It is with a full and open heart that we request the honor of your presence at The Suffragette’s Ball; a gala event celebrating the passage of the 19th Amendment to the Constitution of these United States of America. As we raise our glasses in celebration of the liberation of the American women, you’ll be transported back in time to the winter of 1919. Over a foot of snow laid on the ground in Detroit, and politically things were heating up fast. Michigan had just become the third state to ratify the 19th amendment. From socialites to shop girls, the city erupted into emotions ranging from celebration to anger, fear to excited anticipation, and of course, joy. After seven long decades of protest, activism, and lobbying, the previously disenfranchised half of America would be allowed, if not always welcome, at the polls. Throughout Michigan the gold, white, and purple flags of suffragism were flown, bunting was draped from windows, and women marched through the streets in victory. Within the year, the 19th amendment would be ratified as the law of the land. And today, one hundred years later, we welcome you to join us in a recreation celebration of that auspicious day.  

A party that hasn't been seen in 100 years...elegant rooms drenched in flowers, silk ball gowns, tailored tuxedos, and illegal prohibition era booze. Hallways full of brilliant women and men talking excitedly, plotting, planning, and creating a better future for all Detroiters. Excitement fueled by Federal agents, automotive tycoons, sultry dancing, wealthy heiresses, fierce politicians, and a red hot band. Balconies overflowing with with gold, purple, and white bunting and flowers, bars pouring out the newly illegal lifeblood of Detroit, and the revolution of the flapper. Grab a glass of ill gotten champagne, and join The Detroit History Club for The Suffragette’s Ball, a celebration of female liberation.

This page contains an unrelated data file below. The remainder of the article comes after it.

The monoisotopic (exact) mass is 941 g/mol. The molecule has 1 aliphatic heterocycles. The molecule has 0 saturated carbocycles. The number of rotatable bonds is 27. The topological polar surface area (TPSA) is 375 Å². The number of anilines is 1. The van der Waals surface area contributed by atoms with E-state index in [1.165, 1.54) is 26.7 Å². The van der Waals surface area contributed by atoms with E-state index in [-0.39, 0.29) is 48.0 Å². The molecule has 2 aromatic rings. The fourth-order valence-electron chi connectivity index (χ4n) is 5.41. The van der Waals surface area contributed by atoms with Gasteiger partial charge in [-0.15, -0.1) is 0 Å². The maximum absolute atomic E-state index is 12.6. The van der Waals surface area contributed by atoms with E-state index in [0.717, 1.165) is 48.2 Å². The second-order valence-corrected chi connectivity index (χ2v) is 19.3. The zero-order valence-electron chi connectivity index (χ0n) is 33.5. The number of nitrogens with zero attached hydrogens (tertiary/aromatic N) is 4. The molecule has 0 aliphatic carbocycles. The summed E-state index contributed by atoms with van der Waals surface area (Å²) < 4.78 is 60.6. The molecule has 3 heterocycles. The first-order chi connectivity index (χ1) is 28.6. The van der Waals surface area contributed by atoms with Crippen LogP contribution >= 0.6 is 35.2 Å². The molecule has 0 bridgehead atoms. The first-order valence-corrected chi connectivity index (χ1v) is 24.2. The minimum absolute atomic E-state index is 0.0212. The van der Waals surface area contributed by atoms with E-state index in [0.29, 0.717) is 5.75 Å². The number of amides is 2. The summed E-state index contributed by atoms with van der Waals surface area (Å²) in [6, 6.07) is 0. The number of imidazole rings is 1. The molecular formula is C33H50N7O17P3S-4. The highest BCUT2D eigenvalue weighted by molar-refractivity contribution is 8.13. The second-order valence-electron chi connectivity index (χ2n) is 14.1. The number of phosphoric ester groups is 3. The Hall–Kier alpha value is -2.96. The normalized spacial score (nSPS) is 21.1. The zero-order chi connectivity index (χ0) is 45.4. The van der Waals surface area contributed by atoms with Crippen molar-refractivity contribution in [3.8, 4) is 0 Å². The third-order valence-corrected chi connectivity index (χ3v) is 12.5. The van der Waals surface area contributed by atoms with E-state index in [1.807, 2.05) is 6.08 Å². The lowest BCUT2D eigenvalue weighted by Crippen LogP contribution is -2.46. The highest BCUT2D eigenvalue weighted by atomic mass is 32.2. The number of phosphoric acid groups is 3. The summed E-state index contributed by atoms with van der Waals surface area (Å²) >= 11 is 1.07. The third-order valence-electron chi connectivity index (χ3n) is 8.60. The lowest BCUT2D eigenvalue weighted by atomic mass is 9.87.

“We are here, not because we are law-breakers; we are here in our efforts to become law-makers. “

-Emmeline Pankhurst

The sounds of a full jazz band will great you as you glide up the 1928 grand staircase to the two ballrooms of the Detroit Yacht Club. Enjoy a glass of champagne and hors d'oeuvres as you stroll the balconies of the 150 year old gem before sitting for a three course dinner menu including 1919 Waldorf Salad, Suffragette Chicken Wellingtons with Duexell sauce, and scrumptious decade desserts. As dinner is served our suffragettes, politicians, and activists take to the stage to recreate the speeches of nearly 100 years before. Following dinner in the grand ball room you’ll shimmy out onto the dance floor of the fountain room to the smoky melodies and forgotten songs of Detroit's famed jazz age as a twenty person band plays. Or you can take a break from dancing to learn the manufacturing jobs that brought women financial independence through the teens and twenties, when Detroit was known as “The best five cent cigar city in the world” and “Little Havana” by trying your hand at rolling cigars with our master makers. Have your fortune told or tea leaves read along the hallowed hall of Peacock Alley under ornate chandeliers donated by Matilda Dodge and among the trophies of a century and a half of yacht racing.